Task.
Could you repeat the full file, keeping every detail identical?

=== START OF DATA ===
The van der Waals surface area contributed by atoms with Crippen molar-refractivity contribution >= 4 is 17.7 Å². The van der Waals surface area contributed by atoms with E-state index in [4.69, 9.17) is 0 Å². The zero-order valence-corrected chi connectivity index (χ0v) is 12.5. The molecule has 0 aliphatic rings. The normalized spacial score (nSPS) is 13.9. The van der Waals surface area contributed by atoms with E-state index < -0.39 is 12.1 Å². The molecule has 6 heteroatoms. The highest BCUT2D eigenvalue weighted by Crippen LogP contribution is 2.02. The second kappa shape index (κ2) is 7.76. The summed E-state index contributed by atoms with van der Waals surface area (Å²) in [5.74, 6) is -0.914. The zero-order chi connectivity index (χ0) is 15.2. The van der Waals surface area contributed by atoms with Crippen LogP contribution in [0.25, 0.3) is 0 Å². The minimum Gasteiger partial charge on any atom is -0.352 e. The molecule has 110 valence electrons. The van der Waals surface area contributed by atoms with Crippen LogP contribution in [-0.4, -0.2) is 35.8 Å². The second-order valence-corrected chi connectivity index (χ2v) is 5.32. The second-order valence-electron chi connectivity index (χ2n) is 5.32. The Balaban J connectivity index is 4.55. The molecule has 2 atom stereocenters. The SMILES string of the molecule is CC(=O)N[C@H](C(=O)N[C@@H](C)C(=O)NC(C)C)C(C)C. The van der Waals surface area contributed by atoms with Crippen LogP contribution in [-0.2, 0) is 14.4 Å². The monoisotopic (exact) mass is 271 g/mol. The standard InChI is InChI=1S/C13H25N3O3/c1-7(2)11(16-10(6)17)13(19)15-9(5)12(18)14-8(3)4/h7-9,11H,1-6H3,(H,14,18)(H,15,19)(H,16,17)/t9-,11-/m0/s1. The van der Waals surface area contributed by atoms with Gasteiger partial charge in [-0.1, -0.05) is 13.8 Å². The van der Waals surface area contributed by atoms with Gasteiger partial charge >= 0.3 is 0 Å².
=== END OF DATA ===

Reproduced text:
The van der Waals surface area contributed by atoms with Crippen molar-refractivity contribution >= 4 is 17.7 Å². The van der Waals surface area contributed by atoms with E-state index in [4.69, 9.17) is 0 Å². The zero-order valence-corrected chi connectivity index (χ0v) is 12.5. The molecule has 0 aliphatic rings. The normalized spacial score (nSPS) is 13.9. The van der Waals surface area contributed by atoms with E-state index < -0.39 is 12.1 Å². The molecule has 6 heteroatoms. The highest BCUT2D eigenvalue weighted by Crippen LogP contribution is 2.02. The second kappa shape index (κ2) is 7.76. The summed E-state index contributed by atoms with van der Waals surface area (Å²) in [5.74, 6) is -0.914. The zero-order chi connectivity index (χ0) is 15.2. The van der Waals surface area contributed by atoms with Crippen LogP contribution in [0.25, 0.3) is 0 Å². The minimum Gasteiger partial charge on any atom is -0.352 e. The molecule has 110 valence electrons. The van der Waals surface area contributed by atoms with Crippen LogP contribution in [-0.4, -0.2) is 35.8 Å². The second-order valence-corrected chi connectivity index (χ2v) is 5.32. The second-order valence-electron chi connectivity index (χ2n) is 5.32. The Balaban J connectivity index is 4.55. The molecule has 2 atom stereocenters. The SMILES string of the molecule is CC(=O)N[C@H](C(=O)N[C@@H](C)C(=O)NC(C)C)C(C)C. The van der Waals surface area contributed by atoms with Crippen LogP contribution in [-0.2, 0) is 14.4 Å². The monoisotopic (exact) mass is 271 g/mol. The standard InChI is InChI=1S/C13H25N3O3/c1-7(2)11(16-10(6)17)13(19)15-9(5)12(18)14-8(3)4/h7-9,11H,1-6H3,(H,14,18)(H,15,19)(H,16,17)/t9-,11-/m0/s1. The van der Waals surface area contributed by atoms with Gasteiger partial charge in [-0.1, -0.05) is 13.8 Å². The van der Waals surface area contributed by atoms with Gasteiger partial charge >= 0.3 is 0 Å².